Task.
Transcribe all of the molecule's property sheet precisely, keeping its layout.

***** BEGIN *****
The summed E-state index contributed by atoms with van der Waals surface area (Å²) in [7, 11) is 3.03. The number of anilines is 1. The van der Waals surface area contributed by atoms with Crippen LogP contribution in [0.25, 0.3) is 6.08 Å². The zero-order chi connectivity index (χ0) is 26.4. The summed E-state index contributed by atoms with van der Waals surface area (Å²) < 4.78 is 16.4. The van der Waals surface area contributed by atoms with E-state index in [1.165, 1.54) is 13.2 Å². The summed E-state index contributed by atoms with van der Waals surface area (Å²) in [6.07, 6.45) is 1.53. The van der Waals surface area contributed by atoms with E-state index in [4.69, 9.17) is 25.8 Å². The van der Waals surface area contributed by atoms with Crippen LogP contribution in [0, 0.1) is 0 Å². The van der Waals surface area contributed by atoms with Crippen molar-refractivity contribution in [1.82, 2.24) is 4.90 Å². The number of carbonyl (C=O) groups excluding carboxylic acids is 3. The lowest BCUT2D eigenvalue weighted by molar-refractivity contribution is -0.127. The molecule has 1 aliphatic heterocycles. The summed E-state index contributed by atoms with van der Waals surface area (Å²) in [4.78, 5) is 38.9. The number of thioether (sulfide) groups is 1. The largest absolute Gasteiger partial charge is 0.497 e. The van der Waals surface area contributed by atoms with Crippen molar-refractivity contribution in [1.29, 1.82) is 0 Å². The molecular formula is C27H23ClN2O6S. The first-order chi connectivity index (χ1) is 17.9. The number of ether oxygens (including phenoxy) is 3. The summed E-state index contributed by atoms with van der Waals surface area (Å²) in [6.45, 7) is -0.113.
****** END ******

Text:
The summed E-state index contributed by atoms with van der Waals surface area (Å²) in [7, 11) is 3.03. The number of anilines is 1. The van der Waals surface area contributed by atoms with Crippen LogP contribution in [0.25, 0.3) is 6.08 Å². The zero-order chi connectivity index (χ0) is 26.4. The summed E-state index contributed by atoms with van der Waals surface area (Å²) < 4.78 is 16.4. The van der Waals surface area contributed by atoms with E-state index in [1.165, 1.54) is 13.2 Å². The summed E-state index contributed by atoms with van der Waals surface area (Å²) in [6.07, 6.45) is 1.53. The van der Waals surface area contributed by atoms with E-state index in [4.69, 9.17) is 25.8 Å². The van der Waals surface area contributed by atoms with Crippen LogP contribution in [0, 0.1) is 0 Å². The van der Waals surface area contributed by atoms with Crippen molar-refractivity contribution in [1.82, 2.24) is 4.90 Å². The number of carbonyl (C=O) groups excluding carboxylic acids is 3. The lowest BCUT2D eigenvalue weighted by molar-refractivity contribution is -0.127. The molecule has 1 aliphatic heterocycles. The summed E-state index contributed by atoms with van der Waals surface area (Å²) in [4.78, 5) is 38.9. The number of thioether (sulfide) groups is 1. The largest absolute Gasteiger partial charge is 0.497 e. The van der Waals surface area contributed by atoms with Crippen molar-refractivity contribution in [1.29, 1.82) is 0 Å². The molecular formula is C27H23ClN2O6S. The first-order chi connectivity index (χ1) is 17.9. The number of ether oxygens (including phenoxy) is 3. The summed E-state index contributed by atoms with van der Waals surface area (Å²) in [6.45, 7) is -0.113.